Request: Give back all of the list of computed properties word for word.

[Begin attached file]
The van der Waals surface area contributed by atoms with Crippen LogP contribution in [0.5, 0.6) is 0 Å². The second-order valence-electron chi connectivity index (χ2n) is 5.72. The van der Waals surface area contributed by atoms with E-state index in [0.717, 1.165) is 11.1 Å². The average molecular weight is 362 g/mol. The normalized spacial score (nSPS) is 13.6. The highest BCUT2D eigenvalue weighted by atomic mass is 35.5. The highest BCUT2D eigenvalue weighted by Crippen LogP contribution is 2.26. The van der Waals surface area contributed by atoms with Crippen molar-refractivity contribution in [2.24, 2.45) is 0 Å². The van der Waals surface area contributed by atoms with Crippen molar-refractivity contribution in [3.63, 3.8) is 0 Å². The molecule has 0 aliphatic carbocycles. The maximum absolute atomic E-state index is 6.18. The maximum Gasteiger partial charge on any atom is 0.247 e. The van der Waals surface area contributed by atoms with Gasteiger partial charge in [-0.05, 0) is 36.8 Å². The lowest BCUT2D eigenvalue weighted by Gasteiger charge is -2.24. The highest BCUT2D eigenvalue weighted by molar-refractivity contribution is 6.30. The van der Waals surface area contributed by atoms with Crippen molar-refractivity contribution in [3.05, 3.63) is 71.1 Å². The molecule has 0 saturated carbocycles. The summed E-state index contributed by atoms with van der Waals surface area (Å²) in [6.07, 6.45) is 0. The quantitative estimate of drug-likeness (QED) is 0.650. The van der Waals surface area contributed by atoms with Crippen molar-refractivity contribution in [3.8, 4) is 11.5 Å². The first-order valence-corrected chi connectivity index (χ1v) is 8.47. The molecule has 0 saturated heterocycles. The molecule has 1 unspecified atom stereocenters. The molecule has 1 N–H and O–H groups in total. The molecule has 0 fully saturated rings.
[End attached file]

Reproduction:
The van der Waals surface area contributed by atoms with Crippen LogP contribution in [0.5, 0.6) is 0 Å². The second-order valence-electron chi connectivity index (χ2n) is 5.72. The van der Waals surface area contributed by atoms with E-state index in [0.717, 1.165) is 11.1 Å². The average molecular weight is 362 g/mol. The normalized spacial score (nSPS) is 13.6. The highest BCUT2D eigenvalue weighted by atomic mass is 35.5. The highest BCUT2D eigenvalue weighted by Crippen LogP contribution is 2.26. The van der Waals surface area contributed by atoms with Crippen molar-refractivity contribution in [2.24, 2.45) is 0 Å². The van der Waals surface area contributed by atoms with Crippen molar-refractivity contribution in [3.63, 3.8) is 0 Å². The molecule has 0 aliphatic carbocycles. The maximum absolute atomic E-state index is 6.18. The maximum Gasteiger partial charge on any atom is 0.247 e. The van der Waals surface area contributed by atoms with Gasteiger partial charge in [-0.05, 0) is 36.8 Å². The lowest BCUT2D eigenvalue weighted by Gasteiger charge is -2.24. The highest BCUT2D eigenvalue weighted by molar-refractivity contribution is 6.30. The van der Waals surface area contributed by atoms with Crippen molar-refractivity contribution in [3.05, 3.63) is 71.1 Å². The molecule has 0 saturated carbocycles. The summed E-state index contributed by atoms with van der Waals surface area (Å²) in [6.07, 6.45) is 0. The quantitative estimate of drug-likeness (QED) is 0.650. The van der Waals surface area contributed by atoms with Crippen molar-refractivity contribution in [3.8, 4) is 11.5 Å². The first-order valence-corrected chi connectivity index (χ1v) is 8.47. The molecule has 0 saturated heterocycles. The molecule has 1 unspecified atom stereocenters. The molecule has 1 N–H and O–H groups in total. The molecule has 0 fully saturated rings.